If you’re looking to build or repair your credit, credit-building cards might help. Secured credit cards and student credit cards are two options that might make it easier to access a line of credit.

6. Secured credit cards

Because credit card issuers look at credit scores and credit reports during credit card qualification, applying for a secured credit card may be an option to help build your credit if you have less-than-excellent credit. Some secured cards even offer rewards.

Secured cards are different from unsecured cards because they require a security deposit to open an account. The deposit acts as collateral. And it’s usually refundable. Other than that, a secured card functions the same as an unsecured card.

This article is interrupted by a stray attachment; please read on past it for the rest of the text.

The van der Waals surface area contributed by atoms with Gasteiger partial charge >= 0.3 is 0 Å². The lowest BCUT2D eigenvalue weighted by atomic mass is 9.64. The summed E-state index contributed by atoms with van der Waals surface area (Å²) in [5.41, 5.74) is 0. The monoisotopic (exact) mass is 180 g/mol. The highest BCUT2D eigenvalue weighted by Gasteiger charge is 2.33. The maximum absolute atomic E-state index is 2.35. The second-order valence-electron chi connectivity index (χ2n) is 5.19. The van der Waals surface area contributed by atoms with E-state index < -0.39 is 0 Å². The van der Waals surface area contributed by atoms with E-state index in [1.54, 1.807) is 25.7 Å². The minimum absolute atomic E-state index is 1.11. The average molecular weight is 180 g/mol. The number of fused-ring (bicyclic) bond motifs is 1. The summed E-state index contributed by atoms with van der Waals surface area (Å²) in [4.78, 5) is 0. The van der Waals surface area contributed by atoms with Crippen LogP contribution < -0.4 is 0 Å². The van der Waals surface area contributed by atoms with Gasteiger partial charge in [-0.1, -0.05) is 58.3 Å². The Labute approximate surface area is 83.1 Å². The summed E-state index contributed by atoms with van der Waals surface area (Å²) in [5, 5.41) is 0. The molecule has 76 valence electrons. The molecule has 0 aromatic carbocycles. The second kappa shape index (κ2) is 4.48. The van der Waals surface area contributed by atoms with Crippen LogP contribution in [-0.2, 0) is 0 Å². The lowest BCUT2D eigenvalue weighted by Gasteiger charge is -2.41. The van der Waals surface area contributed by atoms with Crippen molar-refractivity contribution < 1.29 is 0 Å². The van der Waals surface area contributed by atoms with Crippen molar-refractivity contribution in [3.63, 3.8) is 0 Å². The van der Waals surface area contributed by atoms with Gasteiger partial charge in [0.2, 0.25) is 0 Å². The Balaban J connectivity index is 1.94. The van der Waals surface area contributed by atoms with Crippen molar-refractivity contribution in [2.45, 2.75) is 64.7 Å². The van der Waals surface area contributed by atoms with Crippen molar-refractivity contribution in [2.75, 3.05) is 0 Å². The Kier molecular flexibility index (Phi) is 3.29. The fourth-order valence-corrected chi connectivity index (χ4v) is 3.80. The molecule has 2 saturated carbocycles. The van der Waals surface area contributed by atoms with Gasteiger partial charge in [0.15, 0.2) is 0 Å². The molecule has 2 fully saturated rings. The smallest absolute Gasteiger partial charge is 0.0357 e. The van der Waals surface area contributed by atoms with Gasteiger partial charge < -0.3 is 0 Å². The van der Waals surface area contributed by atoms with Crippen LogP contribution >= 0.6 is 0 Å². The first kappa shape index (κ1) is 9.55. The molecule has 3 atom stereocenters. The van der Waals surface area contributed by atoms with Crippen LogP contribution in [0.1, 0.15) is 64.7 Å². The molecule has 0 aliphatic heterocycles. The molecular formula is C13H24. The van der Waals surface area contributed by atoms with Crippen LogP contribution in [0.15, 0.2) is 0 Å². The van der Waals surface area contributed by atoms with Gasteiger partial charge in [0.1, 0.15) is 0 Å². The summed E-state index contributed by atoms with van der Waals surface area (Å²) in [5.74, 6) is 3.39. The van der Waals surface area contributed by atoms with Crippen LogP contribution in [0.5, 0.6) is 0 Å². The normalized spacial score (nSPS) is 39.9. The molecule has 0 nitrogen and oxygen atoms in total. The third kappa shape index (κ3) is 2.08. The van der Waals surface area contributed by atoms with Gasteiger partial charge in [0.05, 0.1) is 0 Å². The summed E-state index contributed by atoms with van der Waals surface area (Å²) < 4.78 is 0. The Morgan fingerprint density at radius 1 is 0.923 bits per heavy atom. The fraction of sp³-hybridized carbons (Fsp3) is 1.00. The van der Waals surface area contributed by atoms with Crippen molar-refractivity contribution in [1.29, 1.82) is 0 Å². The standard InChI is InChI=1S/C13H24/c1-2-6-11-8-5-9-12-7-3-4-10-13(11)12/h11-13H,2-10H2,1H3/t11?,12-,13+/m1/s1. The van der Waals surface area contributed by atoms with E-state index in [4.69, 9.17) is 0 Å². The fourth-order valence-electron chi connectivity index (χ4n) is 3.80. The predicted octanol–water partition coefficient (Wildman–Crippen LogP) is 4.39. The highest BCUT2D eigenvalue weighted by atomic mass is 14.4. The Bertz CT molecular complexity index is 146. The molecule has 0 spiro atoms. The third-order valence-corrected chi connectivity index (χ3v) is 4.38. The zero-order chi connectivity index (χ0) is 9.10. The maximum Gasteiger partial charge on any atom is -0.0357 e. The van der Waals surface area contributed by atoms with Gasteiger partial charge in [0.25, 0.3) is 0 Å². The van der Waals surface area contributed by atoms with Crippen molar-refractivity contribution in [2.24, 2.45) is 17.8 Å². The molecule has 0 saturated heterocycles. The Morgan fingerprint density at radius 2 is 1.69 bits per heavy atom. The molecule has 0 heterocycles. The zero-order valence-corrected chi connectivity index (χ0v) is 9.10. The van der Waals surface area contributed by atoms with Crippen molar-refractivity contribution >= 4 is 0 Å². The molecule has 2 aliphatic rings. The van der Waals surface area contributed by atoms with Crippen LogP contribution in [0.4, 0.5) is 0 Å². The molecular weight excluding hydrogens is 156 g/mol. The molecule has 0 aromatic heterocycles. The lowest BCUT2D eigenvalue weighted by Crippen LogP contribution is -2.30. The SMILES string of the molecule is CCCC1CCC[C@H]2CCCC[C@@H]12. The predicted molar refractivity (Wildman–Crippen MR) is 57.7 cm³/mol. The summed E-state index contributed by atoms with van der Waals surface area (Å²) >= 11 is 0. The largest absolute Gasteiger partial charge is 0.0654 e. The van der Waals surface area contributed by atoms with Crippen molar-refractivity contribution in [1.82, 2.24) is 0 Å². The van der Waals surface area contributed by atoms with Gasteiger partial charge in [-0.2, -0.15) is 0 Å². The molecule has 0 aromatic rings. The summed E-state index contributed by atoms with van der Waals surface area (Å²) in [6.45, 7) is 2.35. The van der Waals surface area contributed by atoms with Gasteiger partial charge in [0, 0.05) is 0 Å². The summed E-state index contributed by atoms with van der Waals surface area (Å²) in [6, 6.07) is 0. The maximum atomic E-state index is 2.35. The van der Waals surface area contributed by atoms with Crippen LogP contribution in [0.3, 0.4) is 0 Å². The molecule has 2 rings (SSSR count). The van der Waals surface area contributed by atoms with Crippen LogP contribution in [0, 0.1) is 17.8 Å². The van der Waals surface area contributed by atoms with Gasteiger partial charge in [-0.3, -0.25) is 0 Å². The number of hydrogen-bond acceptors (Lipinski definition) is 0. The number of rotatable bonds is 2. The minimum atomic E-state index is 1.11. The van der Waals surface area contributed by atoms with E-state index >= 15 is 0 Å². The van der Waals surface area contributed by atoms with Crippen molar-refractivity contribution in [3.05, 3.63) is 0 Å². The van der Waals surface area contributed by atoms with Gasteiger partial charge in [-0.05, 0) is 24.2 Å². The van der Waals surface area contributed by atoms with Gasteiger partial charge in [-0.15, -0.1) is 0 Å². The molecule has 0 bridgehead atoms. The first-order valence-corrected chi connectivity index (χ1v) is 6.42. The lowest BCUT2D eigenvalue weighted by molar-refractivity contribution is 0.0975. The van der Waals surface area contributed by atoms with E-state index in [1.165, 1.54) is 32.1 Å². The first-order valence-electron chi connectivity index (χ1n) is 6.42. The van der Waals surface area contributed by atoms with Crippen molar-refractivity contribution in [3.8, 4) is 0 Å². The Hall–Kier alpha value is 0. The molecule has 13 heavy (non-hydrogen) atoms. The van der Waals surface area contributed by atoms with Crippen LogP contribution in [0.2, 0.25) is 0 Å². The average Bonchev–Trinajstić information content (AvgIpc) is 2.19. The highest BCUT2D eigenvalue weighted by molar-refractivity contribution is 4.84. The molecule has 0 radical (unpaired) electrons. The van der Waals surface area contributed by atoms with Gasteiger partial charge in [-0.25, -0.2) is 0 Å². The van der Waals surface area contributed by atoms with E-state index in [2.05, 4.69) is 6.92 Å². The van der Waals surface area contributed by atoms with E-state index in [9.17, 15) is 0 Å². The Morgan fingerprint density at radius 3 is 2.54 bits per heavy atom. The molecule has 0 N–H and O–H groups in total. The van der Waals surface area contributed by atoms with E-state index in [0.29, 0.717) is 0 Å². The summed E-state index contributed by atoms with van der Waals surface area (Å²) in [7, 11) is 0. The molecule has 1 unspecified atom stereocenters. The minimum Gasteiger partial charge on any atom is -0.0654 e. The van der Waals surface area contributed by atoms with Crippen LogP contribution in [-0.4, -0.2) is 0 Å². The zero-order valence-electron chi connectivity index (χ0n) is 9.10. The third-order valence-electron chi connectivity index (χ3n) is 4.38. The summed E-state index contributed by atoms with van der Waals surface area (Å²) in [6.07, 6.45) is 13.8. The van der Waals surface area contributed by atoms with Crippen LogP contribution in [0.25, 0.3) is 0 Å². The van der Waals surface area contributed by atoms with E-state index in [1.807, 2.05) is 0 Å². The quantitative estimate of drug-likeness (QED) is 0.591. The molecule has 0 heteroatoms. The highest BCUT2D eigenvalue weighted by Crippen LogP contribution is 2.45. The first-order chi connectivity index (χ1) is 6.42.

7. Student credit cards

Student credit cards work similarly to other types of cards. But they’re tailored to college students without an established credit history. That’s why they might be easier to qualify for and offer more relevant perks and benefits.

If you’re a student, you can learn more about how student cards work and check out a guide to the best student credit cards.

Low-interest credit cards

If you struggle with credit card bills, low-interest cards can help you better manage your monthly payments. This category may include cards with promotional annual percentage rates (APRs) or balance transfer options.

8. Credit cards with low or 0% APR intro rates

Some credit cards offer low or 0% introductory rates that apply to purchases. These can be useful if you’re planning to make a big one-off purchase and then pay it back quickly.

By law, intro rates must last at least six months, but they can sometimes last longer. During that time, you can focus on paying down your account balance. That’s because you may not have to pay much—or any—interest, depending on the promotional period and rate.